It Just Takes One Moment…

photoAt 9:15am this morning, Justin and all of his school friends began to perform in their holiday show. He first appeared with his 4th grade mentors in a song about the holidays and friendship. He then appeared with his kindergarten class in a performance of a funny song and dance about dreidels. Justin happily sang, danced, and took his bows after a number of songs throughout the morning.

At the end of each “set,” the parents enthusiastically praised their kids. Hoots, hollers, and shouts of “That’s my kid!” came from the giddy parents. Even though it was freezing outside, the atmosphere was filled with warmth and love. Here we were – proud parents cheering on our kindergarten through 5 grade students!

I was expecting a call from CBS this morning because I needed to handle an issue with a client. Normally, I would have put my phone in my pocket and enjoyed the morning, but the call was time sensitive and even if I couldn’t take the call, I knew I could respond with an email. My phone was in my hand for the whole performance.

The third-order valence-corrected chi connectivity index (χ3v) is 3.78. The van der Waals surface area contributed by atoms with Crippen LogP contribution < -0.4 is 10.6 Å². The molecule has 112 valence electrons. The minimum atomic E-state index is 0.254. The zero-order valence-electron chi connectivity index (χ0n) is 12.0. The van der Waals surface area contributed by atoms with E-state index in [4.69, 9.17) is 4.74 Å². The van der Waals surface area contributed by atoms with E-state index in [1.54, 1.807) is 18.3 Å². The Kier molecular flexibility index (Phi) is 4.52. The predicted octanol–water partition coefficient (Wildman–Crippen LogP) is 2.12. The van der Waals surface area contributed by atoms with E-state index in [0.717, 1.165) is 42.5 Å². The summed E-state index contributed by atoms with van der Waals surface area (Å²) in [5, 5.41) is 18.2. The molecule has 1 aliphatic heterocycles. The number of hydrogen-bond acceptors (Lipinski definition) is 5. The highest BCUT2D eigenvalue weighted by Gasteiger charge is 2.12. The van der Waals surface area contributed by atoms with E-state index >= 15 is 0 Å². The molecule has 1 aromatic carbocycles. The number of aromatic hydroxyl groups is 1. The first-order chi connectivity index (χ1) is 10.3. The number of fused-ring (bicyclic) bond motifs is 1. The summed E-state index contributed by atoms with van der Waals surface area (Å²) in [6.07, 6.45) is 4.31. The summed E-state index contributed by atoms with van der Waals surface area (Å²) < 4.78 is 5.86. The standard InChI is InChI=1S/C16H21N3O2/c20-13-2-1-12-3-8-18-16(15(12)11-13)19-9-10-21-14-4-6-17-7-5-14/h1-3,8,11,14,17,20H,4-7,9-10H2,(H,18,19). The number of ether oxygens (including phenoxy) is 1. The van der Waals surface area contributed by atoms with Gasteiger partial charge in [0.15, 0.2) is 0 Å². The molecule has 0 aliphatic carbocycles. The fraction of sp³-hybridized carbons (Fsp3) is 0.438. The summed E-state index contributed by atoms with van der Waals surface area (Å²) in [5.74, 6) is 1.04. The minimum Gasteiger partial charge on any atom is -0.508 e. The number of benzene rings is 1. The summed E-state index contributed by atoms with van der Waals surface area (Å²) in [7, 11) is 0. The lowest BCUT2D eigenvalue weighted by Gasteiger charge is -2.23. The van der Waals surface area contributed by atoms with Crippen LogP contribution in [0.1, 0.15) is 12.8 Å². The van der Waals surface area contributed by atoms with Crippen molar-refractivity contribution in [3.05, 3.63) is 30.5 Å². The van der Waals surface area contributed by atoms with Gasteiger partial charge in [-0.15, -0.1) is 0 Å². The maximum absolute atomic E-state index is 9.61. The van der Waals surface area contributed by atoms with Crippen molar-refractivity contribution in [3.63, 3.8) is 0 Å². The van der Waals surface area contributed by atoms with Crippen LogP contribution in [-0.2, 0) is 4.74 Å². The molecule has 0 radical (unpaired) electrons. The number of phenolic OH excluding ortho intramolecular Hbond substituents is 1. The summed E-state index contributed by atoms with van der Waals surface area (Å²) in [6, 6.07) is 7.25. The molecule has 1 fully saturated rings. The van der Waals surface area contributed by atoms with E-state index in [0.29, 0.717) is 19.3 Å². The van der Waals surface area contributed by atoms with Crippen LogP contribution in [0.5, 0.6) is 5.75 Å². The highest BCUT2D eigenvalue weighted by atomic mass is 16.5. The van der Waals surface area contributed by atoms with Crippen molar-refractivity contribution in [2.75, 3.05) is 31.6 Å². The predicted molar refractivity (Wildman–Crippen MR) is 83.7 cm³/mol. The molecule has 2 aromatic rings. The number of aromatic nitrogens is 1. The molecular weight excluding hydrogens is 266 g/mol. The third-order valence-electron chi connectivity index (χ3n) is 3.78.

My phone buzzed once and I saw the first alert from CNN. There was a school shooting. No further information was available. I hoped for the best, turned my phone over, and returned to watch the kids gleefully singing and dancing.

A few moments later, another alert from CNN appeared on my phone – Breaking News: Official: 27 dead at Conn. school, including 18 children. I stared at my phone for a moment and re-read the announcement twice. I remember sitting between my father and my wife and having the blood drain out of my face. This was very, very bad. I thought about leaning over and showing the alert to GWE, but decided against it. She (and every other parent) would soon find out what I had learned and there was no reason to ruin the last few minutes of her enjoyment of the show.

I sat there quietly and smiled while my son performed. Once or twice I looked around in an effort to observe my surroundings. There were happy parents everywhere watching the show, waving with pride to their children, and video-taping this event…all the while basking in the holiday cheer. It was very odd to know something that no one around me knew and the irony of the moment was not lost on me. Here I was watching happy students performing for their adoring parents and across the country another group of Kindergarten through 4th grade parents where anxiously waiting to hear if their sons and daughters were still alive. At that moment, many of them were being told the worst thing any parent could ever hear.